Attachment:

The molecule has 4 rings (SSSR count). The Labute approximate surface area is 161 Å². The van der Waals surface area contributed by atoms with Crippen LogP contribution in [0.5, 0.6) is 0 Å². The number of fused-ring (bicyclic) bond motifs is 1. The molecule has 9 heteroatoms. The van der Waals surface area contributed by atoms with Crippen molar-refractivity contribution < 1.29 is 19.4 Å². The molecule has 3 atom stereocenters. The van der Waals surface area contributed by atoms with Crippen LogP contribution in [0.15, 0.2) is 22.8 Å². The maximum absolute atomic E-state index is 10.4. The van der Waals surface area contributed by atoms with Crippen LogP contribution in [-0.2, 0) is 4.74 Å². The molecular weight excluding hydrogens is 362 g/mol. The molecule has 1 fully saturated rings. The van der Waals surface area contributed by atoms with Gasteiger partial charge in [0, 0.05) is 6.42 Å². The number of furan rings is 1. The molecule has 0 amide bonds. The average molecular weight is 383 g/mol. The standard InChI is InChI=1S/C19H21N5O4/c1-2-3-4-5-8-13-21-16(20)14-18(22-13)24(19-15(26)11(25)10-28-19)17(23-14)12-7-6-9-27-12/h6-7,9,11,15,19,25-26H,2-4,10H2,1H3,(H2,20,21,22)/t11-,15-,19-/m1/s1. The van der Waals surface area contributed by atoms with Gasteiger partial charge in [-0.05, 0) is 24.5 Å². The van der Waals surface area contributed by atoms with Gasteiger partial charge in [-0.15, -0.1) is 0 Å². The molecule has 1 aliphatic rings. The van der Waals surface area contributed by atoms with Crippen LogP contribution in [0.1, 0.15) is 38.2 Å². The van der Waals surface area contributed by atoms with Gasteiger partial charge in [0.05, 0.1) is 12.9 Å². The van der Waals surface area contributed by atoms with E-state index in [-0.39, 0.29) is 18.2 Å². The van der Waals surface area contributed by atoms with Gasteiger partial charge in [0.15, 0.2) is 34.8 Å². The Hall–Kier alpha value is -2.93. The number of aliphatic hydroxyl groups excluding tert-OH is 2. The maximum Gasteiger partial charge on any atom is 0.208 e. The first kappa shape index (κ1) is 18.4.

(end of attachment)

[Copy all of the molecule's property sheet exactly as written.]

The molecule has 4 rings (SSSR count). The Labute approximate surface area is 161 Å². The van der Waals surface area contributed by atoms with Crippen LogP contribution in [0.5, 0.6) is 0 Å². The number of fused-ring (bicyclic) bond motifs is 1. The molecule has 9 heteroatoms. The van der Waals surface area contributed by atoms with Crippen molar-refractivity contribution < 1.29 is 19.4 Å². The molecule has 3 atom stereocenters. The van der Waals surface area contributed by atoms with Crippen LogP contribution in [0.15, 0.2) is 22.8 Å². The maximum absolute atomic E-state index is 10.4. The van der Waals surface area contributed by atoms with Crippen LogP contribution in [-0.2, 0) is 4.74 Å². The molecular weight excluding hydrogens is 362 g/mol. The molecule has 1 fully saturated rings. The van der Waals surface area contributed by atoms with Gasteiger partial charge in [0, 0.05) is 6.42 Å². The number of furan rings is 1. The molecule has 0 amide bonds. The average molecular weight is 383 g/mol. The standard InChI is InChI=1S/C19H21N5O4/c1-2-3-4-5-8-13-21-16(20)14-18(22-13)24(19-15(26)11(25)10-28-19)17(23-14)12-7-6-9-27-12/h6-7,9,11,15,19,25-26H,2-4,10H2,1H3,(H2,20,21,22)/t11-,15-,19-/m1/s1. The van der Waals surface area contributed by atoms with Gasteiger partial charge in [-0.05, 0) is 24.5 Å². The van der Waals surface area contributed by atoms with Gasteiger partial charge in [-0.15, -0.1) is 0 Å². The molecule has 1 aliphatic rings. The van der Waals surface area contributed by atoms with Crippen LogP contribution in [0.1, 0.15) is 38.2 Å². The van der Waals surface area contributed by atoms with Gasteiger partial charge in [0.05, 0.1) is 12.9 Å². The van der Waals surface area contributed by atoms with E-state index in [-0.39, 0.29) is 18.2 Å². The van der Waals surface area contributed by atoms with Gasteiger partial charge in [0.15, 0.2) is 34.8 Å². The Hall–Kier alpha value is -2.93. The number of aliphatic hydroxyl groups excluding tert-OH is 2. The maximum Gasteiger partial charge on any atom is 0.208 e. The first kappa shape index (κ1) is 18.4.